New Research on Flavonoids and Heart Health (NewsBite)
Posted Aug 26 2008 11:39am
Food Insight NewsBite
Prospective studies have recently been published showing possible benefits of flavonoids for the reduced risk of cardiovascular disease. Flavonoids, which are found mainly in fruits, vegetables , and other plant foods, have long been touted for their health benefits. More than 5,000 individual flavonoids have been identified in plants, and several hundreds are known to occur in frequently consumed foods. Flavonoids, which are antioxidants, may reduce the oxidation of LDL cholesterol, which is thought to be involved in the development of cardiovascular disease (CVD). According to the American Heart Association, more than 64 million Americans suffer from some form of cardiovascular disease, making it the leading cause of death in the country.
A recent article in the American Journal of Clinical Nutrition discusses the Iowa Women’s Health Study (IWHS), which followed postmenopausal women aged 55-69 years old who were free of cardiovascular disease (CVD). Participants were sent a food-frequency questionnaire and other questions relevant to the risk of CVD and stroke. Researchers used flavonoid food composition data from three US Department of Agriculture databases to develop estimates of dietary flavonoid intake in the participant’s diets and to evaluate the connection between flavonoid intake and CVD mortality.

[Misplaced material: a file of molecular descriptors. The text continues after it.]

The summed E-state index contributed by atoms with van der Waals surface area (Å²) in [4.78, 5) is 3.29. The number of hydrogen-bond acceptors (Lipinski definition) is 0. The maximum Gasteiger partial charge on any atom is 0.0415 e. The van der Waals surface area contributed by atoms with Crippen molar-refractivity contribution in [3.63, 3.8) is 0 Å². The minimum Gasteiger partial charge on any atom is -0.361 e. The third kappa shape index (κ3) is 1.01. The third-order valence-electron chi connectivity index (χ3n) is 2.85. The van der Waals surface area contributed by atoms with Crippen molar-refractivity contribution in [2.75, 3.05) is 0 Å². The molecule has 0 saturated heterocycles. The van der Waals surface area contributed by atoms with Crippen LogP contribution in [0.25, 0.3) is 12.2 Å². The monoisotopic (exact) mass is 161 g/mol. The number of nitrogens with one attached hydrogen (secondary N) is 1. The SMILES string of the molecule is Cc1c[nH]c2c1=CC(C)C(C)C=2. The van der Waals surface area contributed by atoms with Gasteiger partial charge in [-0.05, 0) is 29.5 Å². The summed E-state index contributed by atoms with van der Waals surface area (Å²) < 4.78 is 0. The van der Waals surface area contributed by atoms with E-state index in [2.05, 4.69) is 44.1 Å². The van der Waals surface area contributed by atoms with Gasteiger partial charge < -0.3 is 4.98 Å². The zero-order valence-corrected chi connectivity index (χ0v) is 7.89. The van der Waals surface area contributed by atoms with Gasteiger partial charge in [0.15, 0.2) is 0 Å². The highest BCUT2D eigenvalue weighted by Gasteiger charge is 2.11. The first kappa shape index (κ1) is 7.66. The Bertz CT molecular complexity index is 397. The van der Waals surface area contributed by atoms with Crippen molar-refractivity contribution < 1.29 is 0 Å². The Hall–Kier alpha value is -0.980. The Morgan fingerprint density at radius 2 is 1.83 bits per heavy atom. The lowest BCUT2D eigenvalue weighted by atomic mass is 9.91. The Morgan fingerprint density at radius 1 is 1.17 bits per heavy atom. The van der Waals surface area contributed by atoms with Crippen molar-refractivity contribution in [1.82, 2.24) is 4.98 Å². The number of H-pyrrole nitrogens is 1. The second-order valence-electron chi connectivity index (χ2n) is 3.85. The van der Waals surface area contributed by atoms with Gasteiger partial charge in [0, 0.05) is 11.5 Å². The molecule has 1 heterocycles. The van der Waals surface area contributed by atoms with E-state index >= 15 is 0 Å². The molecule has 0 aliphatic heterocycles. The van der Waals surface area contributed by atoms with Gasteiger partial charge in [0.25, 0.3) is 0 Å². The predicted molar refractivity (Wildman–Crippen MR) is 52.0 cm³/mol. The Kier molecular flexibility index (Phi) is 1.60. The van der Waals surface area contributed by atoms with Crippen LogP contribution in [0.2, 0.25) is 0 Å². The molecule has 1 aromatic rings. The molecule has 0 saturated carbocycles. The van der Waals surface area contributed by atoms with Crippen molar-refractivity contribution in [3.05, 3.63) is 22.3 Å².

The IWHS study had 16 years of follow-up and is the first study that has reported on dietary intake of total flavonoids and on seven subclasses of flavonoids. The study found that dietary intakes of flavanones and anthocyanidins were associated with a decreased risk of death due to CVD. However, these results alone cannot be considered conclusive because of limitations of the observational study design and of the dietary intake information collected. Researchers suggest more studies on potential cardioprotective effects of the intakes of flavanones and anthocyanidins should be replicated with more comprehensive information about the dietary intake sources of flavonoids.
Another article on this subject in The Journal of Nutrition provides an overview of current research on flavonoids as presented during an International Life Sciences Institute (ILSI) North America workshop “Flavonoids and Heart Health,” in Washington, DC. The data presented at the workshop supported the concept that flavonoids in the diet can be associated with significant health benefits, including heart health. Again, more research was recommended to help advance the science surrounding flavonoids and heart health.
These articles, “Flavonoid Intake and Cardiovascular Disease Mortality: A Prospective Study in Postmenopausal Women” and “Flavonoids and Health: Proceedings of the ILSI North America Flavonoids Workshop, May 31-June 1, 2005, Washington, DC” can be purchased on the American Society for Nutrition Web site at http://pubs.nutrition.org/ .